A scraggly bearded, middle-aged man in a strange relationship, taking zocor, over-weight, a Ph.D., failed writer and teacher, and his sibling learn that his father has dementia and must be cared for after the death of the father's second wife. OK, it's not exactly the same circumstance; but this film brought home to me the sad truth of what happens when ones father must eventually go into a nursing home. The father is a combative, selfish, loud (and nearly deaf) character who refuses to be placated. The two children, played by Academy Award winner and nominee, Philip Seymour Hoffman and Laura Linney, go through intensive soul searching as they deliver their father to a bleak nursing home. Despite the dismal reality, the film is often laugh out loud funny as it gives us a funny mirror image of ourselves. There have been several excellent reviews. Here are two:
Not Ready For Crunch Time
In "The Savages," writer-director Tamara Jenkins tackles a subject everybody deals with and filmmakers tend to shy away from: that painful role reversal when a child has to become an aging parent's parent. As anyone who saw her refreshing 1998 "Slums of Beverly Hills" knows, she brings a quirky honesty and a clear-eyed wit to the table. There's nothing mawkish about "The Savages": Jenkins's sweet and tart sensibility is located halfway between the compassionate satire of an Alexander Payne and the comic sang-froid of a Todd Solondz.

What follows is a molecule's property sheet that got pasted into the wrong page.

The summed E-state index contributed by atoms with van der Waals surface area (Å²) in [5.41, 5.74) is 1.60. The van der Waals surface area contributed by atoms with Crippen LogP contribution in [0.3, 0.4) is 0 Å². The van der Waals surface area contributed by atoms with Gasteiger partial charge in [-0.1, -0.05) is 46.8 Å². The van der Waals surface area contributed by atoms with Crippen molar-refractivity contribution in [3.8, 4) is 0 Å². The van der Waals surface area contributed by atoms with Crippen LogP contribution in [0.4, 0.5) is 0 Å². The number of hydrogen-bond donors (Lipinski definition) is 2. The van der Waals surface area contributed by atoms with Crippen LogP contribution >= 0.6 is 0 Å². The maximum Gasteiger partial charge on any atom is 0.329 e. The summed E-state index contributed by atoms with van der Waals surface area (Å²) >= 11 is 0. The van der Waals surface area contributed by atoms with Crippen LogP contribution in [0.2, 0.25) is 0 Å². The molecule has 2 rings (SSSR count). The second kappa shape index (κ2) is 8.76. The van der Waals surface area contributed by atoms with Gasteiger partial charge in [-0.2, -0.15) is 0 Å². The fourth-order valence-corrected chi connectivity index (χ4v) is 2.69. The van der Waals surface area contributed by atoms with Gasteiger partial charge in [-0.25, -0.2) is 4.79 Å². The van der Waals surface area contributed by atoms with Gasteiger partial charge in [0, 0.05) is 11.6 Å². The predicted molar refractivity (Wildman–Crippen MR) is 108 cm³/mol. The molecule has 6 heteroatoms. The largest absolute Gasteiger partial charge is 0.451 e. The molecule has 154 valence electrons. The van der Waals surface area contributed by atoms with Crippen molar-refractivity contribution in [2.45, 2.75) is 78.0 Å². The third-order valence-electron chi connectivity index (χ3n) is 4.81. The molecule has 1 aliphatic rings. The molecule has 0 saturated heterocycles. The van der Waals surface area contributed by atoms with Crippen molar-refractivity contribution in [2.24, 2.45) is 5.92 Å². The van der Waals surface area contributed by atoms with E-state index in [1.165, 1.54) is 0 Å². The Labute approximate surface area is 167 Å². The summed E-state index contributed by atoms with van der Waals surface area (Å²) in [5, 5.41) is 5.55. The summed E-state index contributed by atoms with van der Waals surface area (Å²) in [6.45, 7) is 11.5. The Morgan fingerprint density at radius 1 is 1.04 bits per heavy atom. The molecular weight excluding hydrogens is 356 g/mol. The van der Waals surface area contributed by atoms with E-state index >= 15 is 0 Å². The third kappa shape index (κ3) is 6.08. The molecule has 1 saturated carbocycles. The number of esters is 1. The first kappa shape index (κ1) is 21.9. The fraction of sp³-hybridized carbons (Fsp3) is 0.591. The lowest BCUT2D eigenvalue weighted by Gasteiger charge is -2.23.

Philip Seymour Hoffman and Laura Linney are the semi-estranged siblings Jon and Wendy Savage, whose father (Philip Bosco)—a difficult, irascible dad to begin with—is descending into dementia. He'd been living with his partner in Sun City, but when she dies his kids have to figure out what to do with him. They are not well equipped for the job, having enough trouble navigating their own floundering, self-absorbed lives. Wendy is a failed playwright in New York, surviving on temp jobs and unhappily conducting an affair with a married man (Peter Friedman). Jon's a professor in Buffalo, struggling to finish a book on Brecht and unable to commit to his Polish girlfriend. Thrown together by the crisis—which each deals with in radically different ways, her desperate, shaky optimism bouncing off his emotional detachment—they're forced to deal with their own arrested adolescence, as well as their father's looming death.
It sounds grimmer than it plays, thanks to Jenkins's sardonic, deadpan humor and the superb cast, who invest these damaged characters with rich, flawed, hilarious humanity. This bittersweet X-ray of American family dynamics may not be a Hallmark-card notion of a holiday movie, but it's one any son or daughter can take to heart.Another great review is :
(click)And more still at: